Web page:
confirmation and performed the last sacred rites of the church at the deaths of 218 members of his congregation. There was scarcely a family in his parish that the death angel had not visited. But now he is leaving this host of friends, the home and church which he built, to take up his labors in a new field-sad indeed-but seeing his duty he obeyed the command promptly."
Father Verdan began his pastorate in Strong City, Jan. 29, 1908, and assumed charge of all the Catholic churches in Chase county, since which time he has built up the church in Strong City alone to about fifty families. In May, 1909, Marion county was added to his parish, and Father Verdan has organized and built tip strong churches at the towns of Florence, Spring Branch and Burns. Though Father Verdan has been in charge of this parish but a short time he has already greatly endeared himself to all of his parishioners. (Kansas Biography, Vol. III, Part 2, Pages 787-788, Transcribed by: Millie Mowry)
CHARLES P. WHITNEY, a well-known citizen of Mount Vernon, is a native of the Buckeye state, born at Akron, in 1837, the son of William H. and Mary (Bixey) Whitney. The father, of English descent, was himself a descendant of Yankee stock and claimed Vermont as his birthplace. He came to Ohio in early life and in 1839 settled in Columbia County, Wisconsin, becoming one of the earliest pioneers of that section. His death occurred in Iowa in 1888. The mother was born in New York state and survived only a short time after the removal of the family to Wisconsin. Mr. Whitney, of this article, reached his majority in the Badger state, receiving an education such as the schools of that sparsely settled frontier afforded and time would permit, after which he went to Wapello County, Iowa. There he followed farming for a number of years. In 1873 he took up his residence in Marion, Marion County, Kansas, there devoting his energies and abilities principally to the real estate and insurance business with good success. He came to the Northwest in 1891 searching for a more satisfactory location, and, becoming impressed with the Skagit country, established a permanent home at Mount Vernon. He pursued, until 1904, the lines he had followed in Kansas. He was then elected to the office of justice of the peace at the hands of the Republican party of which he has ever been a loyal member, and served his fellow citizens in that important capacity with credit until the fall of 1905. He then entered upon his present business as traveling salesman for the Spaulding Buggy Company, of Grinnell, Iowa, which business carried him again across the continent.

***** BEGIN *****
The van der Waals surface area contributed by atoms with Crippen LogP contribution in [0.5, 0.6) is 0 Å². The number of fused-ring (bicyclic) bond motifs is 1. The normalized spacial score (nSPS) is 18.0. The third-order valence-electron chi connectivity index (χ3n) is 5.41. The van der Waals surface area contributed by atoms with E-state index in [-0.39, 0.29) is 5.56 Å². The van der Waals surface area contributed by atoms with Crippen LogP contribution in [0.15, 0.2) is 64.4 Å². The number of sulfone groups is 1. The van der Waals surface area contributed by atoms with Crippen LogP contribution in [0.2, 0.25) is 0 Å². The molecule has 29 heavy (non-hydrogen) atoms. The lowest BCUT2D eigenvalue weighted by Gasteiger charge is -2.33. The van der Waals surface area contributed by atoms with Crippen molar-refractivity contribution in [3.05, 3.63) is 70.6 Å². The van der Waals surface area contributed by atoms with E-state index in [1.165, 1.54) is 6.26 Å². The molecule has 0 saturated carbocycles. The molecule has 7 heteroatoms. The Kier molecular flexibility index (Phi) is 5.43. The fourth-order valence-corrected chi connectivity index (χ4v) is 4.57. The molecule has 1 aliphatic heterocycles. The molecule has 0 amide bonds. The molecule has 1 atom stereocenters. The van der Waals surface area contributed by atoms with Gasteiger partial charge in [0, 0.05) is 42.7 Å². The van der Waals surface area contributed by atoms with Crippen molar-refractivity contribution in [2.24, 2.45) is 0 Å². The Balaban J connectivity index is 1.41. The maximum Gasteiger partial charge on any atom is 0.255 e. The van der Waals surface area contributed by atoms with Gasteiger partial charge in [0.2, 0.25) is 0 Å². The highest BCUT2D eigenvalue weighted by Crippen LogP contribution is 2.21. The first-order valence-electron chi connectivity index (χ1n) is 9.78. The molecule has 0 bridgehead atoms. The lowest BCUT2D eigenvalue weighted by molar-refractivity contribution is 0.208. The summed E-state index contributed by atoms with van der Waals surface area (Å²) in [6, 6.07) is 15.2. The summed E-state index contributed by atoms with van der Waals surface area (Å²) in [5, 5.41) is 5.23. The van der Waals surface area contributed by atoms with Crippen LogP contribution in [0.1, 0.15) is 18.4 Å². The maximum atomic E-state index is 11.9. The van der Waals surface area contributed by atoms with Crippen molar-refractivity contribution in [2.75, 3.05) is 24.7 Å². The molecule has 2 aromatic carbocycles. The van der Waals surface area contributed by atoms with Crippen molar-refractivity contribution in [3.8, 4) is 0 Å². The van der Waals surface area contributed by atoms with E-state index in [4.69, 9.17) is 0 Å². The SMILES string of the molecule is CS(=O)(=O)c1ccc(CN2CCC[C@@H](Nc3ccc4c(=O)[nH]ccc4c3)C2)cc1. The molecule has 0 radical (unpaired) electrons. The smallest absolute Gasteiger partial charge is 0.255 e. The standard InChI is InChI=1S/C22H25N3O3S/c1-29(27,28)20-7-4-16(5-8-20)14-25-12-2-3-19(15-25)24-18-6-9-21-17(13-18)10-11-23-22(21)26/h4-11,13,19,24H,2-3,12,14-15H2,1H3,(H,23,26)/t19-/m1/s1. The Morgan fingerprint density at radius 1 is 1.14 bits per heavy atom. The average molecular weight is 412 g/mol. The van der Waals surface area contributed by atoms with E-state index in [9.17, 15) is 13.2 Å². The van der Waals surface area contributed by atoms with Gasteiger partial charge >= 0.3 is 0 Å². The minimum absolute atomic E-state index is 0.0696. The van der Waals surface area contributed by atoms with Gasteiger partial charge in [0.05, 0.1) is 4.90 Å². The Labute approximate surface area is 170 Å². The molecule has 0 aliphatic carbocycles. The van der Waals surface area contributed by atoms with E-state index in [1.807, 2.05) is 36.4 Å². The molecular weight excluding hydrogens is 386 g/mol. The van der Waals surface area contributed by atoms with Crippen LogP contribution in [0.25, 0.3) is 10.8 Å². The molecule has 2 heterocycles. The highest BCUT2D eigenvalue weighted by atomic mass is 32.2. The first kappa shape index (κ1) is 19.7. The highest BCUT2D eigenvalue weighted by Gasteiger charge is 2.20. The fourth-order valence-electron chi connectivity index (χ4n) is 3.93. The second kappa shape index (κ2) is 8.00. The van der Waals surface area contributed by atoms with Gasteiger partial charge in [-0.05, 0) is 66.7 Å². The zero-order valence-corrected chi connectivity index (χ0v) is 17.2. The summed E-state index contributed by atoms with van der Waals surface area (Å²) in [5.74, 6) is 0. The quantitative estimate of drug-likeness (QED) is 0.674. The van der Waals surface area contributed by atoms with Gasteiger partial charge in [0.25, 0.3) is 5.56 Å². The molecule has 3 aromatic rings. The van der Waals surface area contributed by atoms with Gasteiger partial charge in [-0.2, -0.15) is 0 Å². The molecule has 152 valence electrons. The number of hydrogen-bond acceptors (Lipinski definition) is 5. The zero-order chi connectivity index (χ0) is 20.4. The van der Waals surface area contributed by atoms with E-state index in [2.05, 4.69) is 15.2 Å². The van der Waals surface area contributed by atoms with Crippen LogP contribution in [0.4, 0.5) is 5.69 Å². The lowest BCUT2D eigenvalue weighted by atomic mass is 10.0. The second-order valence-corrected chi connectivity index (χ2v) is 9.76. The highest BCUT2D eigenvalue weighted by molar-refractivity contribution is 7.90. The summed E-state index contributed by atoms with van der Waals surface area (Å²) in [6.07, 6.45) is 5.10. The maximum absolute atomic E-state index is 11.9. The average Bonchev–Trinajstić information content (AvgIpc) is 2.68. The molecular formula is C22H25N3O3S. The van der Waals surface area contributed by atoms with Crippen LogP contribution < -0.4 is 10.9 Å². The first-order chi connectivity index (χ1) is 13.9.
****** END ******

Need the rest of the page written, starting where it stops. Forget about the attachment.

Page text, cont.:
Mr. Whitney was married at Marion, Kansas, in 1876, to Anna J. McLean, the daughter of Major J. K. and Elizabeth McLean. Major McLean was a veteran of the Civil War and in that struggle won prominence because of his courage and military skill. Mrs. Whitney was born January 4, 1855. Mr. and Mrs. Whitney have a family of five children: Edith and Inez, twins, born March 12, 1878; Leo C. January 13, 1885; Lois B., July 8, 1888; and George K., June 27, 1890. Inez is now the wife of R. G. Hanaford, cashier of the First National Bank of Mount Vernon, while her twin sister, Edith, is married to W. M. King, a dentist of Mount Vernon. Leo C. Whitney is engaged in newspaper work on the sound and Lois B. is attending high school. Mrs. Whitney is a member of the Episcopal church and belongs to the Eastern Star and Rathbone lodges. A man of earnest purpose, able in his business and commanding the respect of his associates, Mr. Whitney is one of the substantial factors in the progress of his community.
An Illustrated History of Skagit and Snohomish Counties, Inter-State Publishing Company, Chicago, Illinois, 1906. Submitted by M.K.Krogman.